I introduced that Winnipeg study to ATS on April 2, on this thread: Ebola Airborne? Spreads From Pigs to Monkeys Without Contact. Worth a quick read, at least. I wouldn't say "tons" of research has been carried out, but even a quick google search leads to some solid research ("pubmed ebola airborne").

....The 1st key to viral evolution in humans is number of human infections - the more infections, the greater number of mutations, the more likely for 'negative' mutations to emerge. ....Note: The total number of human infections in ALL 26(?) previous outbreaks was less than the number in this epidemic.

Another important factor is the role of pigs - long considered to be an essential 'conduit' for animal-borne diseases to the human population. (Excepting the role of other primates.)

...As I've stated before, my interpretation of the research is that airborne transmission existed previously, but was "inefficient." Further, allowing the current Ebola to continue unabated in West Africa will allow and promote the emergence of new mutations including efficient airborne transmission.



posted on Oct, 2 2014 @ 10:24 AM
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originally posted by: tigertatzen
a reply to: loam




A very suspicious choice.


Are you referring to his statement that "we are all connected by the air that we breathe?". I found that to be quite creepy indeed...


Even if it was known to be airborne.... why say something like that? To fan the flames?



posted on Oct, 2 2014 @ 10:25 AM
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True story:
"The Hot Zone"

Yes, it can and will go airborne.

learn.flvs.net...



posted on Oct, 2 2014 @ 10:25 AM
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There are three strains of Ebola, with only one the Ebola reston strain being airborne. Ebola reston has not been known to affect humans. Ebola was discovered in 1976, so that's almost 40 years of the virus being monitored and it has never mutated to airborne. So we are to believe that all of a sudden it could mutate? link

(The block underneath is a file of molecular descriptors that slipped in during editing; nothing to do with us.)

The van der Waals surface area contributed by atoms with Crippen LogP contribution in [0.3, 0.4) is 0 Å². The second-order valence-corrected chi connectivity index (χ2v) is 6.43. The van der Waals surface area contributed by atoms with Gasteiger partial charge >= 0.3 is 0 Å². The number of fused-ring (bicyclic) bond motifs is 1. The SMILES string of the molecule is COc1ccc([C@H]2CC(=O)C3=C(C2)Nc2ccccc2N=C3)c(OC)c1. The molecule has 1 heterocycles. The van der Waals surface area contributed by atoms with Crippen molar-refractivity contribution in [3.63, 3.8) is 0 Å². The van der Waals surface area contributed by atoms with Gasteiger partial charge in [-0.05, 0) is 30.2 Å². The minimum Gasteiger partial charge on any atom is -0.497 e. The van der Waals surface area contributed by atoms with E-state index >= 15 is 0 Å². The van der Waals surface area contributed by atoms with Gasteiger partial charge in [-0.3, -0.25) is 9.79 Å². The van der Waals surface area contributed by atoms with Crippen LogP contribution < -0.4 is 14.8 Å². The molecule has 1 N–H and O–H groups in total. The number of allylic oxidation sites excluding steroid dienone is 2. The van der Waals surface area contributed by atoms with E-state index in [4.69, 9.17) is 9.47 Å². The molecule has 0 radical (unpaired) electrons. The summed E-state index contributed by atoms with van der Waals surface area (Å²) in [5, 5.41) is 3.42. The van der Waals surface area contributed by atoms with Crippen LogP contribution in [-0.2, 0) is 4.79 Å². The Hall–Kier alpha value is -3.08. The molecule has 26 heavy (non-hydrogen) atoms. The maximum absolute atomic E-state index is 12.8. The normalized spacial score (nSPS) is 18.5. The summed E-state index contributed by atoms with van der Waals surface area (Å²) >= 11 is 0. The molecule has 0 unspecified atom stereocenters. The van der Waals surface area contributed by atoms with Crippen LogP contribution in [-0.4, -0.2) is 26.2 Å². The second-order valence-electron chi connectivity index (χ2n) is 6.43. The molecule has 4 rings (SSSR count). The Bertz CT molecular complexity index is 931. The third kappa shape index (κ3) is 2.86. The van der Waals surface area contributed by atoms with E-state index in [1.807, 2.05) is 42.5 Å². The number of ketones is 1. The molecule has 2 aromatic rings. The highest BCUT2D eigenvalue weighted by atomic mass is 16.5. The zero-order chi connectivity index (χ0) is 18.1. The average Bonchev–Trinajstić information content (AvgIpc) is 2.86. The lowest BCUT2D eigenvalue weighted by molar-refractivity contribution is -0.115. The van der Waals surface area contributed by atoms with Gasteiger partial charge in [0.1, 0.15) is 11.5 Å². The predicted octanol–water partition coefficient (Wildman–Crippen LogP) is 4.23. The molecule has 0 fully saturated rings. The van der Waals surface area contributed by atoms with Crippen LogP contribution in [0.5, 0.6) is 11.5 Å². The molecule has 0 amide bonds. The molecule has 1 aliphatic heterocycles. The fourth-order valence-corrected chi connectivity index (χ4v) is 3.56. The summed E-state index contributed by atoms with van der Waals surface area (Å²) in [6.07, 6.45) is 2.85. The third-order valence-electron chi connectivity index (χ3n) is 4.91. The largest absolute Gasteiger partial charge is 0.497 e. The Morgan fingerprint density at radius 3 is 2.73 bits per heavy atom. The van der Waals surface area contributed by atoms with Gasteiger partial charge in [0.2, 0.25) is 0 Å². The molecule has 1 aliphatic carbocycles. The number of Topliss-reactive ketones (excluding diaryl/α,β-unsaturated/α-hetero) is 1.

What makes more sense, ebola magically mutating, or tptb weaponizing it to profit off their patent? The behavior and actions of the gov is highly suspect, and should make one question what the hell is going on.



posted on Oct, 2 2014 @ 10:26 AM
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a reply to: tigertatzen

Given the current circumstances, why in the world would he pick that particular phrase to use?

Seems like a huge hedge to me.

We have to realize something. I seriously doubt there is widespread agreement in the government on how to handle this ebola situation with the public. For example, Obama only a week or so ago said that it was "very unlikely" ebola would come to the US. We now know that is not true.

I suspect that the current administration's position is to hide the full truth because the news is politically bad. If the situation grows, we will see more obvious efforts to obscure the truth.



posted on Oct, 2 2014 @ 10:26 AM
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a reply to: TruthxIsxInxThexMist


...why are ordinary folk still flying to affected areas???


Because Western corporations make a shiite pile of money raping West Africa for resources - oil, iron ore, bauxite, diamonds, gold, uranium, you name it. Most of the labor is local but the execs and supervisors come from here, and the trained oil workers.


ETA: And they all travel back home, often on private corporate jets that are NOT subject to the same controls and restrictions as commercial flights.












edit on 2/10/14 by soficrow because: (no reason given)



posted on Oct, 2 2014 @ 10:36 AM
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It is now known that the Dallas patient helped move an Ebola infected pregnant woman to a hot zone hospital and then back to her living quarters when she was refused treatment due to overcrowding 3 days prior to his flight to the US. She died later from Ebola.

So the patient was in direct contact with Ebola 72 hours prior to his flight to the US, and was on a flight for roughly 20 hours with layovers and they are saying there was no chance of him being contagious in flight? He was infected for 96 hours/4 days before he even landed in the US.
edit on 10/2/2014 by SpaDe_ because: (no reason given)



posted on Oct, 2 2014 @ 10:42 AM
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a reply to: soficrow